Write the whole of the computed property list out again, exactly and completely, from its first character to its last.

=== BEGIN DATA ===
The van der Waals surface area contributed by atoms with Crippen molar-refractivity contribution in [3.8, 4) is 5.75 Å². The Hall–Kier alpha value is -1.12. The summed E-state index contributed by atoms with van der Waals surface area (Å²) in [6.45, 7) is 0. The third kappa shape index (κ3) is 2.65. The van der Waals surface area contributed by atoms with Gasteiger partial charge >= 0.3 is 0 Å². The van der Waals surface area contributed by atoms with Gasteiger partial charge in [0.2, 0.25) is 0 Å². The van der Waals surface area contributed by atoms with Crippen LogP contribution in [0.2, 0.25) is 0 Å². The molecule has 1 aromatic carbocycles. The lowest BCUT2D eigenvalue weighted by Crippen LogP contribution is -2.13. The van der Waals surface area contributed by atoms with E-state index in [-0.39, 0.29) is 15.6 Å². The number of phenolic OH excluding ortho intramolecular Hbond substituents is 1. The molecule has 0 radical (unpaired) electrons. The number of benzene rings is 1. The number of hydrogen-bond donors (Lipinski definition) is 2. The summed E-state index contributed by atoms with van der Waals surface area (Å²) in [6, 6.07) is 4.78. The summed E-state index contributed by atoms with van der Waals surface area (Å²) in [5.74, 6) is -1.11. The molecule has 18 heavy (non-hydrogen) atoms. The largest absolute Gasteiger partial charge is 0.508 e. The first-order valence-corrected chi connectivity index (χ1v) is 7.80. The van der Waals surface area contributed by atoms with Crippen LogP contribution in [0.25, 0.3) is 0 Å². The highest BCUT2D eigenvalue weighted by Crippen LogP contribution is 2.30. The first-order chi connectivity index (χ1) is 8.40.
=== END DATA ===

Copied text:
The van der Waals surface area contributed by atoms with Crippen molar-refractivity contribution in [3.8, 4) is 5.75 Å². The Hall–Kier alpha value is -1.12. The summed E-state index contributed by atoms with van der Waals surface area (Å²) in [6.45, 7) is 0. The third kappa shape index (κ3) is 2.65. The van der Waals surface area contributed by atoms with Gasteiger partial charge >= 0.3 is 0 Å². The van der Waals surface area contributed by atoms with Gasteiger partial charge in [0.2, 0.25) is 0 Å². The van der Waals surface area contributed by atoms with Crippen LogP contribution in [0.2, 0.25) is 0 Å². The molecule has 1 aromatic carbocycles. The lowest BCUT2D eigenvalue weighted by Crippen LogP contribution is -2.13. The van der Waals surface area contributed by atoms with E-state index in [-0.39, 0.29) is 15.6 Å². The number of phenolic OH excluding ortho intramolecular Hbond substituents is 1. The molecule has 0 radical (unpaired) electrons. The number of benzene rings is 1. The number of hydrogen-bond donors (Lipinski definition) is 2. The summed E-state index contributed by atoms with van der Waals surface area (Å²) in [6, 6.07) is 4.78. The summed E-state index contributed by atoms with van der Waals surface area (Å²) in [5.74, 6) is -1.11. The molecule has 18 heavy (non-hydrogen) atoms. The largest absolute Gasteiger partial charge is 0.508 e. The first-order valence-corrected chi connectivity index (χ1v) is 7.80. The van der Waals surface area contributed by atoms with Crippen LogP contribution in [0.25, 0.3) is 0 Å². The highest BCUT2D eigenvalue weighted by Crippen LogP contribution is 2.30. The first-order chi connectivity index (χ1) is 8.40.